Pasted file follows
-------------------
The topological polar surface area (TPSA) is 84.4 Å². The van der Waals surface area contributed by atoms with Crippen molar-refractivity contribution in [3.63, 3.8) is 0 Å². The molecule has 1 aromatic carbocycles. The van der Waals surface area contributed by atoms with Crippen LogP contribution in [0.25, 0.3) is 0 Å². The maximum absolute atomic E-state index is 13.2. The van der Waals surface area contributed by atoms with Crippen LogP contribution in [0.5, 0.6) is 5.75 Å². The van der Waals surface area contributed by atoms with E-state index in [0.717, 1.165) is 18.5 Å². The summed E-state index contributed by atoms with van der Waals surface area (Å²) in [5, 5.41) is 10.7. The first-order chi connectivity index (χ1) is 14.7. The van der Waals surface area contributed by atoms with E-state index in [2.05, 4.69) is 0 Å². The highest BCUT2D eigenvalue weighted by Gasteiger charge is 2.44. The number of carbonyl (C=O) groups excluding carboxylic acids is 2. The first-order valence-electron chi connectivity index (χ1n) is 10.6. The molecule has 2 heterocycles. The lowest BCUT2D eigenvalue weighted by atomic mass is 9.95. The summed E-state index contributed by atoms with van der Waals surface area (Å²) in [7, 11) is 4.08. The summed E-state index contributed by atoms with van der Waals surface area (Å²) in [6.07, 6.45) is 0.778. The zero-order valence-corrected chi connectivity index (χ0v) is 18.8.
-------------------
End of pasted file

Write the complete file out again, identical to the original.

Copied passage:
The topological polar surface area (TPSA) is 84.4 Å². The van der Waals surface area contributed by atoms with Crippen molar-refractivity contribution in [3.63, 3.8) is 0 Å². The molecule has 1 aromatic carbocycles. The van der Waals surface area contributed by atoms with Crippen LogP contribution in [0.25, 0.3) is 0 Å². The maximum absolute atomic E-state index is 13.2. The van der Waals surface area contributed by atoms with Crippen LogP contribution in [0.5, 0.6) is 5.75 Å². The van der Waals surface area contributed by atoms with E-state index in [0.717, 1.165) is 18.5 Å². The summed E-state index contributed by atoms with van der Waals surface area (Å²) in [5, 5.41) is 10.7. The first-order chi connectivity index (χ1) is 14.7. The van der Waals surface area contributed by atoms with E-state index in [2.05, 4.69) is 0 Å². The highest BCUT2D eigenvalue weighted by Gasteiger charge is 2.44. The number of carbonyl (C=O) groups excluding carboxylic acids is 2. The first-order valence-electron chi connectivity index (χ1n) is 10.6. The molecule has 2 heterocycles. The lowest BCUT2D eigenvalue weighted by atomic mass is 9.95. The summed E-state index contributed by atoms with van der Waals surface area (Å²) in [7, 11) is 4.08. The summed E-state index contributed by atoms with van der Waals surface area (Å²) in [6.07, 6.45) is 0.778. The zero-order valence-corrected chi connectivity index (χ0v) is 18.8.